When I was writing How the Irish Saved Civilization, the first volume in The Hinges of History® series, I almost despaired when I came to Saint Patrick. His first biographer had written of him two hundred years after his death and had few documents at his disposal. This biographer was a monk of the abbey of Armagh, which Saint Patrick had established, and his main point was to prove that Patrick was a greater saint than any other. He did this by making his subject a wonder worker and magician, who frightened all the snakes out of Ireland and went around saying “Zap, you’re dead” to anyone who got in his way, after which the offending party would promptly keel over and die. I found myself unimpressed. I read the modern biographies of Saint Patrick, most of them written by pious souls who saw their subject through such a soft focus of unrelenting goodness that he no longer had any human reality.
I decided to remove the “Saint” from Patrick’s name. “Saint” was not his first name–and surely he hadn’t grown up with his mother calling him that. He wasn’t a saint to himself–no one is. So if I wanted to get close to Patrick, I would have to see him as he saw himself. His mother didn’t even call him “Patrick” but “Patricius”: he was a Roman citizen of the island of Britain, which was then–in the late fourth and early fifth centuries–a Roman province where everyone spoke Latin. Calling Saint Patrick Patricius seemed to give him an entirely new identity, something real to build on.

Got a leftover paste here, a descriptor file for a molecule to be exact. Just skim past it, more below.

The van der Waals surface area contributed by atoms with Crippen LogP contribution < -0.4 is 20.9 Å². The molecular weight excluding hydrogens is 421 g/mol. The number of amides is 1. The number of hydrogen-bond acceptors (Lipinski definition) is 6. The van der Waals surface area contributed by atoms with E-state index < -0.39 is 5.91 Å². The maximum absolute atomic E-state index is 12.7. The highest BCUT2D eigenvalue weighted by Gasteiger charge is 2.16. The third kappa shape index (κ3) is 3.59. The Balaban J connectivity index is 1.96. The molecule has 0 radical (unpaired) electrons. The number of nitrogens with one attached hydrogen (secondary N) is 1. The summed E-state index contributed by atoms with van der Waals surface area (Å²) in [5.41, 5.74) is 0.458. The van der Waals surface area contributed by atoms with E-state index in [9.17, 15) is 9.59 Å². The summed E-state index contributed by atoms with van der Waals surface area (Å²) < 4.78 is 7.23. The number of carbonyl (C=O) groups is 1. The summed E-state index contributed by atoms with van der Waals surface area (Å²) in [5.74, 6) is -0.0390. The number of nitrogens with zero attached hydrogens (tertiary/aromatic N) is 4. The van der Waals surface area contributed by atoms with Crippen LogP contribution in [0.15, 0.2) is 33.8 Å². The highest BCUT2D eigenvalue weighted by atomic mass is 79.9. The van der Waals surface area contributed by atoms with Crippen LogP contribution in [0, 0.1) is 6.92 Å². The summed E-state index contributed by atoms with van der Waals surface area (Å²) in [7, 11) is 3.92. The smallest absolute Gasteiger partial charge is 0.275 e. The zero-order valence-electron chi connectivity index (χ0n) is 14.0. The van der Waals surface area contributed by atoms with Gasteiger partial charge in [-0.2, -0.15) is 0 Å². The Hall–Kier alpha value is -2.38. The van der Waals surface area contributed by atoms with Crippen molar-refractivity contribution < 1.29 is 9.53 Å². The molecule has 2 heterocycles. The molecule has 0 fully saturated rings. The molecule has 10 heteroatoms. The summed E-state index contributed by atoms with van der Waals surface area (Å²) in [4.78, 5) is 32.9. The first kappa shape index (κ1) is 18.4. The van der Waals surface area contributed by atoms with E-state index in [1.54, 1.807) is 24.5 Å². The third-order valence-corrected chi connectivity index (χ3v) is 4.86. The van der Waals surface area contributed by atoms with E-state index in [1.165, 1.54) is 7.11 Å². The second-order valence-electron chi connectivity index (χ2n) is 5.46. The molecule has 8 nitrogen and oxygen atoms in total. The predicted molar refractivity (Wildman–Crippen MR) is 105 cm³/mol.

Then I came to Patrick’s own autobiography, a few pages written toward the end of his life, after he had spent some thirty years in Ireland, speaking Irish and nearly forgetting the Latin he had been born to. The Latin of Patrick the old man is execrable–the worst Latin ever to come down to us. (Undoubtedly, worse Latin than Patrick’s was once written–scribbled notes and laundry lists, but none of these have survived.) The great difficulty in reading Patrick’s Latin, if you know any Latin at all, is not that your Latin may not be good enough but that it may not be bad enough to understand him properly. I spent many weeks reading and re-reading Patrick’s few pages of autobiography. He would have gotten an F for organization. At one moment he is telling us about something that happened to him as a young man; in the next moment he is recounting something that may have happened only yesterday–but he doesn’t bother to alert us to the change in era. He has few connectives and no transitions.